The host has two sockets with 8 cores. VM A : 4 cores, VM B: 8Cores.
        Vcpu speed is equal to pcpu speed with the resource model “Pay as you go”.

        I guess that in second case, there are no enough cpu when both VM are scheduled at the same time to one NUMA. Can you help to explain the reason?
        And how to solve the problem? The numa affinity setting is not considered for cloud flexibility.

  7. Dear Mr Jin Heo,

    I’m a software developer working for LAWO in Germany and I’ve written a software for streaming RTP audio at a very low latency and low jitter for exchanging audio with hardware devices, that only provide a jitter buffer of about 20 millisecs. The audio packets are AES67 compliant so one UDP packet contains 1 millisecond of audio or even less. My software is running on windows and although this is no realtime OS, it works quite good on physical machines in a 24/7 appliance.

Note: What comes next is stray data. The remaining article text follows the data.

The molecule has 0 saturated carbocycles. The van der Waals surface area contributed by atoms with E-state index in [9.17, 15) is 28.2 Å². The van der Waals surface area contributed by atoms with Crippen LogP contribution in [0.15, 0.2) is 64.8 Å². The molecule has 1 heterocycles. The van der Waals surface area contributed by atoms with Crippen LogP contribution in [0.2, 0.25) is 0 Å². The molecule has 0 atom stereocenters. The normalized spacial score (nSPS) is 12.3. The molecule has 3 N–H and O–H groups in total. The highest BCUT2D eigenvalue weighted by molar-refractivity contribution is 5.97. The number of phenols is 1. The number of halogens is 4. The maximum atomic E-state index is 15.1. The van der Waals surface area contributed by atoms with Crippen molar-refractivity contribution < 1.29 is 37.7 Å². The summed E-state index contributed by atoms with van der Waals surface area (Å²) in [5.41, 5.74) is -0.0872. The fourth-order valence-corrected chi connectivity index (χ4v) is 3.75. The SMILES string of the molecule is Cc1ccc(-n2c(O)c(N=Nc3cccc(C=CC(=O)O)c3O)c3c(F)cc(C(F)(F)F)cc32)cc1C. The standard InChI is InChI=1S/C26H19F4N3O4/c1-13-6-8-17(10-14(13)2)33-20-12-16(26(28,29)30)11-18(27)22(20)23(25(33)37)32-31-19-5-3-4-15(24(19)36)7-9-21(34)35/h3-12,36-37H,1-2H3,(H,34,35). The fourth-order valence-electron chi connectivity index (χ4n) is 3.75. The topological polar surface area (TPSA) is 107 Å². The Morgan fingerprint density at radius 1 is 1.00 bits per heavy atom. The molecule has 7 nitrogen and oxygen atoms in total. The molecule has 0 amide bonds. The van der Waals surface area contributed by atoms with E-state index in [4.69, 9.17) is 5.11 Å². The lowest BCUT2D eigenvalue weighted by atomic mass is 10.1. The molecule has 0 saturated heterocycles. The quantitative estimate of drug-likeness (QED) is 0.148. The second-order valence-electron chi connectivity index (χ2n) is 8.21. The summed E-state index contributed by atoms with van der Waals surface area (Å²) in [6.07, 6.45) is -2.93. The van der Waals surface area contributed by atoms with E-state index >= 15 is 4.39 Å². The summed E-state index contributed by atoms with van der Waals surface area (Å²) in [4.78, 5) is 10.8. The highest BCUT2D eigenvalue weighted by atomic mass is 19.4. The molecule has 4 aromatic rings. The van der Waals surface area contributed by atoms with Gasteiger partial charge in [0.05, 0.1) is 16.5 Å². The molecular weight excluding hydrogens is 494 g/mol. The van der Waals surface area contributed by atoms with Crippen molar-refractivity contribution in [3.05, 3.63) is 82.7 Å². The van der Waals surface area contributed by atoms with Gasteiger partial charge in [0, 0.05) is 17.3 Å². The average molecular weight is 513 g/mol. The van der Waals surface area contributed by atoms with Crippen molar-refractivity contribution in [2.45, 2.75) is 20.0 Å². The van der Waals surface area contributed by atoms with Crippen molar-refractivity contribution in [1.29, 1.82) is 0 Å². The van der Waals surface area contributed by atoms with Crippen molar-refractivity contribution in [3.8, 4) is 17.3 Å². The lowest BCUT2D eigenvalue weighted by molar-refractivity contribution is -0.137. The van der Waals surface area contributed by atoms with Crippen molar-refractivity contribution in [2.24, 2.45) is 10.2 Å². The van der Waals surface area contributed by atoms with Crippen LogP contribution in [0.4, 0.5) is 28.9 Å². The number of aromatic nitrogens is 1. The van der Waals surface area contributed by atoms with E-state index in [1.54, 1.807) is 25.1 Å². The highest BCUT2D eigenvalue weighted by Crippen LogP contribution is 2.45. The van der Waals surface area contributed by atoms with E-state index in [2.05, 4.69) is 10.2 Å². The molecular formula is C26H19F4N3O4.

Now we have requests for running this application in a virtual environment and we decided to start with VMware as host system. Unfortunately we don’t achieve the desired jitter < 3 msecs at a longer period of several hours. I've read your whitepapers about Extremely Latency-Sensitive Applications and about Voice over IP. Switching the latency sensitivity to high brought some improvement but still there are too many jitter events up to 50 or 100 millisecs. On real hardware we're using Resplendence DPC latencymon to check the suitability of the system but in the virtual machine this tool shows very high "Interrupt to process latency" of 24 millisecs ans above and I don't know, if this is a valid tool for virtual environments.

    We also tried to get some consulting experts for our needs, but this also seems to be hard. Do you have some tips for us, either for setting up such system (do you even think it's possible) or for a consulting company that is experienced in this topic?

    Best regards,

Leave a Reply

Your email address will not be published.